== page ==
A long time ago, in a galaxy far far away (2002), I was one of the first 16,000 residents of ‘The Sims Online’, otherwise known as a ‘Founder’ (that’s my founder’s certificate above, we also had a founder’s trophy we could display on our property in-world). What really caught my attention was that Neal Stephenson was supposed to have consulted with Maxis/EA on the design of this virtual world (being the one who envisioned the ‘Metaverse’ in his novel Snowcrash). This had me hooked at first rez during the BETA.
I ended up spending over a year virtually living in this early online world. I made many friends and shared one of the top properties with a small group of people. Our property was built around a theater where people would come nightly to perform. Since traffic on your property equaled income, this kept a steady flow of Simoleons coming in (the currency of this world). There were nightly poetry readings, plays, and performances of all types. When nothing was scheduled we would simply improvise or remodel the property. It was a lot of fun, and really one of the only games in town (online) at the time. Remember, this was pre-SL.
I am taking a long overdue vacation this next week. I already have my vacation book set aside. I was in San Francisco a few weeks ago for the Sun Worldwide Education and Research Conference. One night I was wandering the Borders on Union Square and stumbled on a copy of ‘The Second Life Herald: The Virtual Tabloid That Witnessed The Dawn Of The Metaverse’. While the book has ‘Second Life’ in the title, a large portion of the book is dedicated to ‘The Sims Online’, and all the social elements that grew out of that world.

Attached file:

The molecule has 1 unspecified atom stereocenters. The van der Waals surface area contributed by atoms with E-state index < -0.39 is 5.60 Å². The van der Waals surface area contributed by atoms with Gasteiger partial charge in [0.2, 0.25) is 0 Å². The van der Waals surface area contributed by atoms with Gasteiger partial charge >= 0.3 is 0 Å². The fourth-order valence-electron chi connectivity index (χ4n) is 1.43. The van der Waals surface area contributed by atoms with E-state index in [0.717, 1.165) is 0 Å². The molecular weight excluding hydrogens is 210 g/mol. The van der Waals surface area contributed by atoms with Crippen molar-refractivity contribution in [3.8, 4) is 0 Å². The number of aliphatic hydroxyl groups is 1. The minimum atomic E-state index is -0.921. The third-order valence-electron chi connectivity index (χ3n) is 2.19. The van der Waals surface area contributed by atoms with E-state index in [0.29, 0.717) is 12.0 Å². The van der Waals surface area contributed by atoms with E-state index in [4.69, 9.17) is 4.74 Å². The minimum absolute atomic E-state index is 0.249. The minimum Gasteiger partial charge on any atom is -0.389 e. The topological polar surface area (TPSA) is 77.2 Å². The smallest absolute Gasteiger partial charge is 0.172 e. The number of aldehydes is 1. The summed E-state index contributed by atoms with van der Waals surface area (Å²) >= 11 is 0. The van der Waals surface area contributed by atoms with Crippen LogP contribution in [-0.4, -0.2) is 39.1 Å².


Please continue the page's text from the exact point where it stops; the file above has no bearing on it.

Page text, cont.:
Here’s a quote from the book cover:
“Peter Ludlow and Mark Wallace offer a fascinating frontline perspective on life in the emerging multiverses–rich, immersive multiperson game worlds where people live, conduct business, engage in politics, and struggle with crime, corruption, and other forms of moral transgression. The issues that The Second Life Herald examines will be ones with which society will be grappling for years to come, but they come alive here through vivid portraits of the settlers, politicos, griefers, entrepreneurs, and con artists who are the early adapters of these online worlds.”
–Henry Jenkins, Codirector, Comparative Media Studies Program, MIT, and author of Convergence Culture: Where Old and New Media Collide
The Sims Online eventually fell out of favor with its residents. This was due to a wide range of issues, some introduced by the makers of the world, others inflicted on residents by other players. The game servers were shut down in 2007. Having been a founder and BETA tester, the server I was a resident on was ‘Alphaville’.
Well, imagine my surprise when I found out recently that The Sims Online has been reborn as ‘EA-Land’?
In mid 2007, a team was assembled to create a game based on a re-engineered The Sims Online architecture. After months of ongoing hard work, we can say proudly that we have been successful and we have made this game fun again! (sign up for free account)
While I don’t think Second Life or any other emerging virtual world platform has anything to worry about with the relaunching of this platform, it is nice to see that this world will be preserved and expanded instead of being added to the graveyard of yesterday’s games.